Arthur Caplan’s lecture this morning was way better than I expected it would be–in addition to having what turned out to be a very intellectually stimulating topic, he was also really funny.
He talked about peer review and conflict of interest in an interesting way. Toward the beginning of his talk, he criticized peer review journals as being under the influence of big pharma–essentially that they are “on the take.” How, he wondered could librarians ethically recommend on-the-take peer review journals over Wikipedia, which is merely just the work of lunatics? (In a funnier way that I put it.)
He gave a couple of examples of recent journal articles that were essentially debased in the popular media for having conflict of interest problems. One of the examples, dear to my own heart, was the excellent JAMA fetal pain systematic review that was attacked by the religious right as being unethical because some of the authors were pro-choice and some received funding from Planned Parenthood and similar organizations. Apparently, Marcia Angell and another NEJM editor both publicly critiqued JAMA for not disclosing that history with the article, because if it was the other way around (an anti-choice person who found that fetal pain does start at 20 weeks), readers would want to know.
Caplan basically went on to say that this was an insane path to go down, because if everyone had to disclose every potential thing about themselves (their rivals in the field, high school enemies, political leanings, religion, etc), then journals would be all biography and no articles. 🙂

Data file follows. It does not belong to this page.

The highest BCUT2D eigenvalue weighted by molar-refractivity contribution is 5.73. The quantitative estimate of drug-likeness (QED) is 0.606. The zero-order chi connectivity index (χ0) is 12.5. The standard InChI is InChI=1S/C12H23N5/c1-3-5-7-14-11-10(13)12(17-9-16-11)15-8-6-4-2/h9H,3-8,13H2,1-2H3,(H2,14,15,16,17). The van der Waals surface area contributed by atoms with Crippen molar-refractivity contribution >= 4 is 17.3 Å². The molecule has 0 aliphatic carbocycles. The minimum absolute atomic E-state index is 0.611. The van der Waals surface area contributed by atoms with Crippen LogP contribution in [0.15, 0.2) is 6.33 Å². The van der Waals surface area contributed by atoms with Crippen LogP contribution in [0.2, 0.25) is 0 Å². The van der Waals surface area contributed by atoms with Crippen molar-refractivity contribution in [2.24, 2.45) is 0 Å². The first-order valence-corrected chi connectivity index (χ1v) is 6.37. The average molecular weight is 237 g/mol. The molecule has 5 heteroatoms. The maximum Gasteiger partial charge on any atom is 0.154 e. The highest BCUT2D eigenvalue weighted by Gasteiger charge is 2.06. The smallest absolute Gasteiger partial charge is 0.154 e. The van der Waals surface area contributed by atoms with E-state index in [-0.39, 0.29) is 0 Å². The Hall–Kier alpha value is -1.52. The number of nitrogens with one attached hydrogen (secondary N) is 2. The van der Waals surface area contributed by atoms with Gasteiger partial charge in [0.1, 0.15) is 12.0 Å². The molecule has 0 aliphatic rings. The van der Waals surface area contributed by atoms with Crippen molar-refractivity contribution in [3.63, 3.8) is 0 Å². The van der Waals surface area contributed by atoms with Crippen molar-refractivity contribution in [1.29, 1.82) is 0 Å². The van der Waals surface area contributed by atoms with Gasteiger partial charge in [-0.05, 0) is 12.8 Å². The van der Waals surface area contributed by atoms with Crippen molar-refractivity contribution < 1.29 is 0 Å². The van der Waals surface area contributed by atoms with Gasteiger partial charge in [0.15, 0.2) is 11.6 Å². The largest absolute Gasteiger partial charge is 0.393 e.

He said that there was a crisis of confidence in the scientific method–that the public couldn’t or didn’t trust science anymore because of the relativism inherent in this conflict of interest type of criticism. (It reminded me a bit of the D-LIB tagging article that talked about tagging being bad because it denied the Aristotelean unities.)
He suggested the following as solutions:
- open peer review (if not the reviewers, then at least to publish the reviews with the articles
- pay peer reviewers
- reward peer reviewers in tenure/pay scale systems
- peer reviewers should disclose conflicts of interest as well as authors
- hire statisticians to review research methodologies
- tone down media releases
- stop talking about medical breakthroughs–until something is repeated and proven it is newsworthy, but not a breakthrough
- make editorial process transparent to the public
Someone asked if he thought PLoS One was the way peer review should be headed, and he said yes–Web 2.0 technologies can have a big impact on improving transparency of the peer review process.